Did Fourth of July observations in the nineteenth-century U.S. spread a common national identity and shared values across boundaries of race, class, gender, and geography, thereby sweeping an astonishing array of people and events into its maelstrom of

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Did Fourth of July observations in the nineteenth-century U.S. spread a common national identity and shared values across boundaries of race, class, gender, and geography, thereby sweeping an astonishing array of people and events into its maelstrom of festivity and celebration?
How is the capstone paper different from previous papers?
-15% of the overall course grade (vs. 10%)
-Paper is longer: 750-1000 words (vs. 500-700 words)
-Like other papers it must be submitted in D2L Dropbox, but the printed out version is optional (though recommended, to your TA’s mailbox in Soc Sci 217, unless you are completely confident that the electronic version uploaded properly!)
-You are expected to integrate different primary source types in order to support your arguments in the paper (vs. using a single source type)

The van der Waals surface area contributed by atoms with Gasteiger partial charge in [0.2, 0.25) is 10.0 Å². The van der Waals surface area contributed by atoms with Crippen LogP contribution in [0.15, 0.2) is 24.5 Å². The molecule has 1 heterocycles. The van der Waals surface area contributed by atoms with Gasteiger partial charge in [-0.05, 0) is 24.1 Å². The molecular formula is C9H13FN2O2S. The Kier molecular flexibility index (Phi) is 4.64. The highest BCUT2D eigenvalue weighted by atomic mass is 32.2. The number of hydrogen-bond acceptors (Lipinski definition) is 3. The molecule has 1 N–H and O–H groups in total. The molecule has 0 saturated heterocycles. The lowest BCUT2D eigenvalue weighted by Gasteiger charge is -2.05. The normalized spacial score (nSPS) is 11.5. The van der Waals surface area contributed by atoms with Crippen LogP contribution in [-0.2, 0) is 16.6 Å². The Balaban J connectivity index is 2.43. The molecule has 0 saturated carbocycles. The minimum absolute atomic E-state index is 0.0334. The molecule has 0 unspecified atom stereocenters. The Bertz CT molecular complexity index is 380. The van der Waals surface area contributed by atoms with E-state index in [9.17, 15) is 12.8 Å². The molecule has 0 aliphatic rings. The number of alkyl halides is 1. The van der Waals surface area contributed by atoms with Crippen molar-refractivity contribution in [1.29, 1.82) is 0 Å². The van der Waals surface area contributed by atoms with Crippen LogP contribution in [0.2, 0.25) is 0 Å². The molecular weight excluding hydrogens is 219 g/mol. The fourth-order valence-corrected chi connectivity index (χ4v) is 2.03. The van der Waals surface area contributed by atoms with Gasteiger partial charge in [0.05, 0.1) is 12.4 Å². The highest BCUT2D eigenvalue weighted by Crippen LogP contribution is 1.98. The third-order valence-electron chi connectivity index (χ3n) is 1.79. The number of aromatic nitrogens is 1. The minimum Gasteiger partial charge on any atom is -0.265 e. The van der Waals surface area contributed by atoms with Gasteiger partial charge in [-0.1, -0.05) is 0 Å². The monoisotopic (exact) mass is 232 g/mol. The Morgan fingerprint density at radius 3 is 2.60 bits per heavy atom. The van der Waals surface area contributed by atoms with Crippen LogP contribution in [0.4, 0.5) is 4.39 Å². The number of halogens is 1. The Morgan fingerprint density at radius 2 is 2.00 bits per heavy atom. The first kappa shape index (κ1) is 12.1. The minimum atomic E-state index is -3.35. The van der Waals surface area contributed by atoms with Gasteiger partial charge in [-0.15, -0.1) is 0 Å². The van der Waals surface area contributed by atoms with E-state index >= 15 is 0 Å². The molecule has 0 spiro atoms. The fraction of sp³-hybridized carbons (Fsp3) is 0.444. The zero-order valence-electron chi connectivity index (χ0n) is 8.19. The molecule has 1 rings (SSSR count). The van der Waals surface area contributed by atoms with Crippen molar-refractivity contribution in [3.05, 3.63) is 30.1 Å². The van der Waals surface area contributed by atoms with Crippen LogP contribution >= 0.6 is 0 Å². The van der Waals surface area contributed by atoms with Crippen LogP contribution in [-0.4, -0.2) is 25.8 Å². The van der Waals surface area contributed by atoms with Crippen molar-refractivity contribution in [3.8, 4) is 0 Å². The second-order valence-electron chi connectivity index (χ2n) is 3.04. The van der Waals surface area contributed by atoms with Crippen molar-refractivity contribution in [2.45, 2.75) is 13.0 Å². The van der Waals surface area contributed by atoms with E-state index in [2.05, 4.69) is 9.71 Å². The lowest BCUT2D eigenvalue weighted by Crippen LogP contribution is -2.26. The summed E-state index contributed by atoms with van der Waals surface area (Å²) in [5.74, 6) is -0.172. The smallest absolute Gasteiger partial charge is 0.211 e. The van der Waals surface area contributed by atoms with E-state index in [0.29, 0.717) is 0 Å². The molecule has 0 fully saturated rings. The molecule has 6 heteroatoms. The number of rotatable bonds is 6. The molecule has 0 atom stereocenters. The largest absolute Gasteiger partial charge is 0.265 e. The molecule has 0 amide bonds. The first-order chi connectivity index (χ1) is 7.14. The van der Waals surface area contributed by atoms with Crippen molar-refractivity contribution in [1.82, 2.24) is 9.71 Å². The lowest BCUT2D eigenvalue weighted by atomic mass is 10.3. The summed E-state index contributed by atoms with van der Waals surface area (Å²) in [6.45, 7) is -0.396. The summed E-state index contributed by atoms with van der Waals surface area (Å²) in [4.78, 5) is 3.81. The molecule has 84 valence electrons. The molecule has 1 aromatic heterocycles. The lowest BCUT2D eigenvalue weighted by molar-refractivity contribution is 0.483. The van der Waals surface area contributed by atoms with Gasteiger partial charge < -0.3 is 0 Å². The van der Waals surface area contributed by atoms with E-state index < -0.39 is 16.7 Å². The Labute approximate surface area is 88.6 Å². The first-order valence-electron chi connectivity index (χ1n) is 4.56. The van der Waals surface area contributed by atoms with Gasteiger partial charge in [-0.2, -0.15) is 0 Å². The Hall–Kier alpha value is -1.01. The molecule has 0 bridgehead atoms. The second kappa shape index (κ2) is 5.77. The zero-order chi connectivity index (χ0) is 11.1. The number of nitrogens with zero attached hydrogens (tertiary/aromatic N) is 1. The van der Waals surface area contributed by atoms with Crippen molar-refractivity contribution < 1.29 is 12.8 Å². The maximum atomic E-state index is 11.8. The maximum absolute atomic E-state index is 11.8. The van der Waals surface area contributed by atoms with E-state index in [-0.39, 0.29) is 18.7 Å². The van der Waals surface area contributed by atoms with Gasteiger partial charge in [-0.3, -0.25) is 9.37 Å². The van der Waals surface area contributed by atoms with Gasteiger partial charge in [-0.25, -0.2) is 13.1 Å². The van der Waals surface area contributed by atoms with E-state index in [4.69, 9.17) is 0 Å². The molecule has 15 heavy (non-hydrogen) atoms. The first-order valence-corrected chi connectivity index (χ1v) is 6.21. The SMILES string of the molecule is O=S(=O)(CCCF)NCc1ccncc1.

UPDATE: A few students have asked about whether the above statement about integrating different primary source types means you need to look for additional primary sources on your own, beyond those included in the capstone chapter (pp. 307-329) of Going to the Source. This is not required or expected, since the capstone chapter already includes a wide variety of different primary source types, including paintings, speeches, drawings, memoirs/diaries, declarations, cartoons, etc. You could write an excellent essay response to the question prompt above using solely the primary sources included in the capstone chapter. However, you are allowed to find additional sources if you wish, but in that case you bear the burden of making sure: (1) that they are primary sources, not secondary sources; (2) that they are relevant to the question posed, including that they reflect some aspect of U.S. experiences of the Fourth of July during the nineteenth century (not earlier or later). That means roughly 1800 to 1900. It is true that one of the sources in the capstone chapter is from just a few years beyond 1900, but it is close enough that it can plausibly represent the end point of the nineteenth century, roughly speaking. If you find other sources from the very earliest years of the twentieth century, those may also work, but if you find a source from much later, it is not very likely to be relevant to the question posed (unless, as with the capstone chapter’s Source 14, i.e. the memoir of Mamie Garvin Fields–who focused on her own experiences in the 1890s, even though the memoir itself was not published until the 1980s–it is based on the firsthand personal experience of someone who was alive during the nineteenth century!) But, like I said above, it is not expected that you need to go beyond the primary sources included in the capstone chapter in order to do well on the assignment.